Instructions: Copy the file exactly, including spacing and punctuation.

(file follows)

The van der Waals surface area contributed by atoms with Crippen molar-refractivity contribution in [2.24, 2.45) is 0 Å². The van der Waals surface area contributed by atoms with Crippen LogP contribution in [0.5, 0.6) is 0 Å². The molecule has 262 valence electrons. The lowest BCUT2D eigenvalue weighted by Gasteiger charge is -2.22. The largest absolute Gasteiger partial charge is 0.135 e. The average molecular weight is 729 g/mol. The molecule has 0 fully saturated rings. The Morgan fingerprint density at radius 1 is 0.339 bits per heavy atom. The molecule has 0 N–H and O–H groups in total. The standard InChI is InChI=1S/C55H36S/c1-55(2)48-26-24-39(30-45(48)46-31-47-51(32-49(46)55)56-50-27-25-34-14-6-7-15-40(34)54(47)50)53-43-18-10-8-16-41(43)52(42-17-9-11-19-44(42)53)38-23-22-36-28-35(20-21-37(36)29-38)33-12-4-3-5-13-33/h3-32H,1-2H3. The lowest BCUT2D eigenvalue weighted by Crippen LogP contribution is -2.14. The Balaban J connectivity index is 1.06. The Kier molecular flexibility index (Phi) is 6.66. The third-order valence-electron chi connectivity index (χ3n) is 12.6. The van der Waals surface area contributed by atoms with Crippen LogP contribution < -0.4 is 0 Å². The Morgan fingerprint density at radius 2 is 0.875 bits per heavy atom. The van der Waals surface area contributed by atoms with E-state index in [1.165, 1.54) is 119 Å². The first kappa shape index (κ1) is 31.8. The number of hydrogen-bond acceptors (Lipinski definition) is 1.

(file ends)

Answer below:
The van der Waals surface area contributed by atoms with Crippen molar-refractivity contribution in [2.24, 2.45) is 0 Å². The van der Waals surface area contributed by atoms with Crippen LogP contribution in [0.5, 0.6) is 0 Å². The molecule has 262 valence electrons. The lowest BCUT2D eigenvalue weighted by Gasteiger charge is -2.22. The largest absolute Gasteiger partial charge is 0.135 e. The average molecular weight is 729 g/mol. The molecule has 0 fully saturated rings. The Morgan fingerprint density at radius 1 is 0.339 bits per heavy atom. The molecule has 0 N–H and O–H groups in total. The standard InChI is InChI=1S/C55H36S/c1-55(2)48-26-24-39(30-45(48)46-31-47-51(32-49(46)55)56-50-27-25-34-14-6-7-15-40(34)54(47)50)53-43-18-10-8-16-41(43)52(42-17-9-11-19-44(42)53)38-23-22-36-28-35(20-21-37(36)29-38)33-12-4-3-5-13-33/h3-32H,1-2H3. The lowest BCUT2D eigenvalue weighted by Crippen LogP contribution is -2.14. The Balaban J connectivity index is 1.06. The Kier molecular flexibility index (Phi) is 6.66. The third-order valence-electron chi connectivity index (χ3n) is 12.6. The van der Waals surface area contributed by atoms with Crippen LogP contribution < -0.4 is 0 Å². The Morgan fingerprint density at radius 2 is 0.875 bits per heavy atom. The van der Waals surface area contributed by atoms with E-state index in [1.165, 1.54) is 119 Å². The first kappa shape index (κ1) is 31.8. The number of hydrogen-bond acceptors (Lipinski definition) is 1.